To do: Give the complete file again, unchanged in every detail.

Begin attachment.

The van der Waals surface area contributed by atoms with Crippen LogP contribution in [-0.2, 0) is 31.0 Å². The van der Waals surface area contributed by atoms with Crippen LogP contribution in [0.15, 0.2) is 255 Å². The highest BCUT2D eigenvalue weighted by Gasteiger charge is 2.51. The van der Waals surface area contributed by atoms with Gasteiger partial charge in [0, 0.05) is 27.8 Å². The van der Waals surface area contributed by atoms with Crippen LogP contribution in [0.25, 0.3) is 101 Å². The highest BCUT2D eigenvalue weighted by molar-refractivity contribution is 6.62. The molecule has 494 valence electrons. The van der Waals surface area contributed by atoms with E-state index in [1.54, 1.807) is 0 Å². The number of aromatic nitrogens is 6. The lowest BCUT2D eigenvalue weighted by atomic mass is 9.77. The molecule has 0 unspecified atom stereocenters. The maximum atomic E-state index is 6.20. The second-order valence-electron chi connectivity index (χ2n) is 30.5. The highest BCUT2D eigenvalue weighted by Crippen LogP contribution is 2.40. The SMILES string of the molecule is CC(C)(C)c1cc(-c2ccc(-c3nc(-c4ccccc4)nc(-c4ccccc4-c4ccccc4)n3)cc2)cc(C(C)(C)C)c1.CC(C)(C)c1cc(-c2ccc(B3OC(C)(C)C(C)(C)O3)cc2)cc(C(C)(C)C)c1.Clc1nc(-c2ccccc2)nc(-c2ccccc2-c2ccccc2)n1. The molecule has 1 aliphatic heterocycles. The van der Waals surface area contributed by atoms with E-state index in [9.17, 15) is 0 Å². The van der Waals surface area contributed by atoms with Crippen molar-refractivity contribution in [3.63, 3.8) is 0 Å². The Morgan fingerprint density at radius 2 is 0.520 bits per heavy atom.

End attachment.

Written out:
The van der Waals surface area contributed by atoms with Crippen LogP contribution in [-0.2, 0) is 31.0 Å². The van der Waals surface area contributed by atoms with Crippen LogP contribution in [0.15, 0.2) is 255 Å². The highest BCUT2D eigenvalue weighted by Gasteiger charge is 2.51. The van der Waals surface area contributed by atoms with Gasteiger partial charge in [0, 0.05) is 27.8 Å². The van der Waals surface area contributed by atoms with Crippen LogP contribution in [0.25, 0.3) is 101 Å². The highest BCUT2D eigenvalue weighted by molar-refractivity contribution is 6.62. The molecule has 494 valence electrons. The van der Waals surface area contributed by atoms with E-state index in [1.54, 1.807) is 0 Å². The number of aromatic nitrogens is 6. The lowest BCUT2D eigenvalue weighted by atomic mass is 9.77. The molecule has 0 unspecified atom stereocenters. The maximum atomic E-state index is 6.20. The second-order valence-electron chi connectivity index (χ2n) is 30.5. The highest BCUT2D eigenvalue weighted by Crippen LogP contribution is 2.40. The SMILES string of the molecule is CC(C)(C)c1cc(-c2ccc(-c3nc(-c4ccccc4)nc(-c4ccccc4-c4ccccc4)n3)cc2)cc(C(C)(C)C)c1.CC(C)(C)c1cc(-c2ccc(B3OC(C)(C)C(C)(C)O3)cc2)cc(C(C)(C)C)c1.Clc1nc(-c2ccccc2)nc(-c2ccccc2-c2ccccc2)n1. The molecule has 1 aliphatic heterocycles. The van der Waals surface area contributed by atoms with E-state index in [9.17, 15) is 0 Å². The van der Waals surface area contributed by atoms with Crippen molar-refractivity contribution in [3.63, 3.8) is 0 Å². The Morgan fingerprint density at radius 2 is 0.520 bits per heavy atom.